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dov ospovat and the development of darwin’s theory

i am finally reading dov ospovat’s the development of darwin’s theory. back in 2009 when i was studying the drafting of the forest rights act, i had read the origin of species. interspersed in that book were little paragraphs where darwin described numerous experiments he had conducted in the years after he got off the beagle, testing out answers to different puzzles thrown up by biogeography — the science which studies the distribution of species.

for instance, to understand why similar trees are found in coastal areas, he left a bunch of their seeds in sea water for weeks and months and then planted them and tried to see how many blossomed into plants — this was his test to see whether seeds could be dispersed by oceanic currents, and then take root on farflung shores. similarly, as he says in the book…

I suspended a duck’s feet, which might represent those of a bird sleeping in a natural pond, in an aquarium, where many ova of fresh-water shells were hatching; and I found that numbers of the extremely minute and just hatched shells crawled on the feet, and clung to them so firmly that when taken out of the water they could not be jarred off, though at a somewhat more advanced age they would voluntarily drop off. These just hatched molluscs, though aquatic in their nature, survived on the duck’s feet, in damp air, from twelve to twenty hours; and in this length of time a duck or heron might fly at least six or seven hundred miles, and would be sure to alight on a pool or rivulet, if blown across sea to an oceanic island or to any other distant point.

the book is filled with accounts of similar experiments. passages like this must have filled everyone who read the origin… with wonderment. 18 years lapsed between darwin getting off the beagle and the publication of the origin of species. in this period, he was obviously very busy, fastidiously thinking through the question of how life evolved and spread across the planet, and testing myriad hypotheses.

and then, while reading janet browne’s the secular ark, which traces the — well — evolution of our thinking on evolution, i came across a reference to ospovat’s book.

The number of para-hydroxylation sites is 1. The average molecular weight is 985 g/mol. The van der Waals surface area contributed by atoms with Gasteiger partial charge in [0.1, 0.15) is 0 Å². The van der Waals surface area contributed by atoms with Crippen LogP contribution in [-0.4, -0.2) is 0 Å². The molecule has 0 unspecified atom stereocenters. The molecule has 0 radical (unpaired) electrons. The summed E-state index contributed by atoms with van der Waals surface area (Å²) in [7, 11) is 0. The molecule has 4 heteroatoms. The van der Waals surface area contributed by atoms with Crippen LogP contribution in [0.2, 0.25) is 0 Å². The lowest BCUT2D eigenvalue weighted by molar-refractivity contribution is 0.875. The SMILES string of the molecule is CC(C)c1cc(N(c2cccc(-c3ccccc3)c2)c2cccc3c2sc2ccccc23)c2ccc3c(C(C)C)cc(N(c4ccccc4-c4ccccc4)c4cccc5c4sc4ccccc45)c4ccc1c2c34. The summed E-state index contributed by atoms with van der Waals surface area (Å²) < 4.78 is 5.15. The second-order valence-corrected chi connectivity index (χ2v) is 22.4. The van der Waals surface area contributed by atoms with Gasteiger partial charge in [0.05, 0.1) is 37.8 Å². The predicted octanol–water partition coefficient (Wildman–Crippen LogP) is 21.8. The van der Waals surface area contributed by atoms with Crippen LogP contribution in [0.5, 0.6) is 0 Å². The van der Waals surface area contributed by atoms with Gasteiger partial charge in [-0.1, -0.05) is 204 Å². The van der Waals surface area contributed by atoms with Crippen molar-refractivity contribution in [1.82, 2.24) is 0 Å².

and guess what it focuses on — on that 18 year period! a history of science, the book painstaking reconstructs the development of darwin’s thinking on what david quammen called the question of questions — the distribution of life on the planet — and locates darwin amongst his peers.

some weeks ago, i finally began reading this book in earnest. i am about two chapters down. i am reading slowly. underlining and scribbling with gusto.¬†this is such a lovely, careful, magisterial book. one filled with such gentle epiphanies that it summons the title of a book by richard feynman to mind — the pleasure of finding things out.

it is also a poignant book to read. dov ospovat died of cancer shortly after finishing the manuscript of this book. he was 33. such a shame that is. such a brilliant, pathbreaking book. and the author taken from our midst so young.

i am thinking that i will finish this book and then start work on a chronology on how human thought on evolution developed. might be an interesting way to trace the incremental, collaborative manner in which ideas — again — evolve and take root. hmmm.

ps – while we are talking of darwin, the last paragraph in the origin has to rank among the finest pieces of science writing ever. it gives me goosebumps.

It is interesting to contemplate an entangled bank, clothed with many plants of many kinds, with birds singing on the bushes, with various insects flitting about, and with worms crawling through the damp earth, and to reflect that these elaborately constructed forms, so different from each other, and dependent on each other in so complex a manner, have all been produced by laws acting around us. These laws, taken in the largest sense, being Growth with Reproduction; inheritance which is almost implied by reproduction; Variability from the indirect and direct action of the external conditions of life, and from use and disuse; a Ratio of Increase so high as to lead to a Struggle for Life, and as a consequence to Natural Selection, entailing Divergence of Character and the Extinction of less-improved forms. Thus, from the war of nature, from famine and death, the most exalted object which we are capable of conceiving, namely, the production of the higher animals, directly follows. There is grandeur in this view of life, with its several powers, having been originally breathed into a few forms or into one; and that, whilst this planet has gone cycling on according to the fixed law of gravity, from so simple a beginning endless forms most beautiful and most wonderful have been, and are being, evolved.

ps – indeed. “There is grandeur in this view of life, with its several powers, having been originally breathed into a few forms or into one; and that, whilst this planet has gone cycling on according to the fixed law of gravity, from so simple a beginning endless forms most beautiful and most wonderful have been, and are being, evolved.” Amen.

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1 Comment

  1. Lovely post! I will put Origin of the species and Ospovat’s books on my reading wish list

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